A major breakthrough in applying Massively Parallel Processing (MPP), computer technology to scientific problems is expected to be achieved by an initiative launched at CERN1 on 8 March by a consortium of leading European supercomputer technology users and suppliers. Massively Parallel Processing is a new direction in Supercomputing technology, in which many (from 32 to over 1000) processing elements, often of the same technology as personal work-stations, are tightly coupled together to provide computing speeds and capabilities equal and even superior to traditional larger mainframe Supercomputers.
Contributors to the initiative, whose members include: CERN, CERFACS (Centre Européen de Recherche et Formation Avancée en Calcul Scientifique), major Meteorological and Climate Centres in France, Germany and the United Kingdom, and three leading European industrial supercomputer suppliers (Meiko, Parsys and Telmat), met at CERN on 8 and 9 March for the official start-up of the project.
This is the first time that CERN is the prime co-ordinating partner of a multimillion ECU Esprit (European Strategic Programme for Research and Development in Information Technology) project and illustrates the stronger links which are developing between the European Community and CERN. This new Massively Parallel Processing initiative is a direct result of the "Report of the High Performance Computing and Networking Advisory Committee" (chaired by Prof. Carlo Rubbia, Director-General of CERN), recently published by the Commission of the European Communities (CEC). The start-up of this initiative is a step forward in the development of High Performance Computing culture and know-how in the European scientific environment and will contribute to build up user confidence in the emerging and potentially strategic European MPP computing market.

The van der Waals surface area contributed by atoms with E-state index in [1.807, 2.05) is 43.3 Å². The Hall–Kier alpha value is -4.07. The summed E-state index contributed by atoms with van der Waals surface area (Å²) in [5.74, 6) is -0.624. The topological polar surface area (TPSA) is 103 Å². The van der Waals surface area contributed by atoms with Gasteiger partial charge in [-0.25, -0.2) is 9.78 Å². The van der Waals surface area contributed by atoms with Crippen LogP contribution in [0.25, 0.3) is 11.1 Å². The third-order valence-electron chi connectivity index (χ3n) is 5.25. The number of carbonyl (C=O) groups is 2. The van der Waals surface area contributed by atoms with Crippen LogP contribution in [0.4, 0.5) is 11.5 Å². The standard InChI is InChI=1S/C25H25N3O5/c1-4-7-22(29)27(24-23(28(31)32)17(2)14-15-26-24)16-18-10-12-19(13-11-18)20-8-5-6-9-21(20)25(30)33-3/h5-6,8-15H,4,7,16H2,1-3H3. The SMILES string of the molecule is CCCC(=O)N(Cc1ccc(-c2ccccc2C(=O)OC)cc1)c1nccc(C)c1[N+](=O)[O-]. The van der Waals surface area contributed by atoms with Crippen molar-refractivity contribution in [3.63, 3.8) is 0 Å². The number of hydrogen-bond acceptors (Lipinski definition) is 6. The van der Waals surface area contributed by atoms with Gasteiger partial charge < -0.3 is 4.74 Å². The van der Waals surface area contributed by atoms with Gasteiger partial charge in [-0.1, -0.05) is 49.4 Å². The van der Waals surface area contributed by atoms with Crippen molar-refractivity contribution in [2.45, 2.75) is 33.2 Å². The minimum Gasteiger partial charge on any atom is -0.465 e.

An important part of the project will be the installation of two scalable parallel computing machines in both the CERFACS and CERN computing centres. These machines will be integrated into the respective computing environments and services. Complex physics applications and large climate and meteorological simulation programs will be developed and installed on these computing platforms with the goal of demonstrating the effectiveness of the MPP approach.
More than 50 scientists will work over a period of three years in the project; some of these will be recruited on a fixed term basis with CEC funding support and contribute to the permanent staff teams at the collaboration sites. First preliminary results are expected at the end of 1994. The project will be completed by 1996.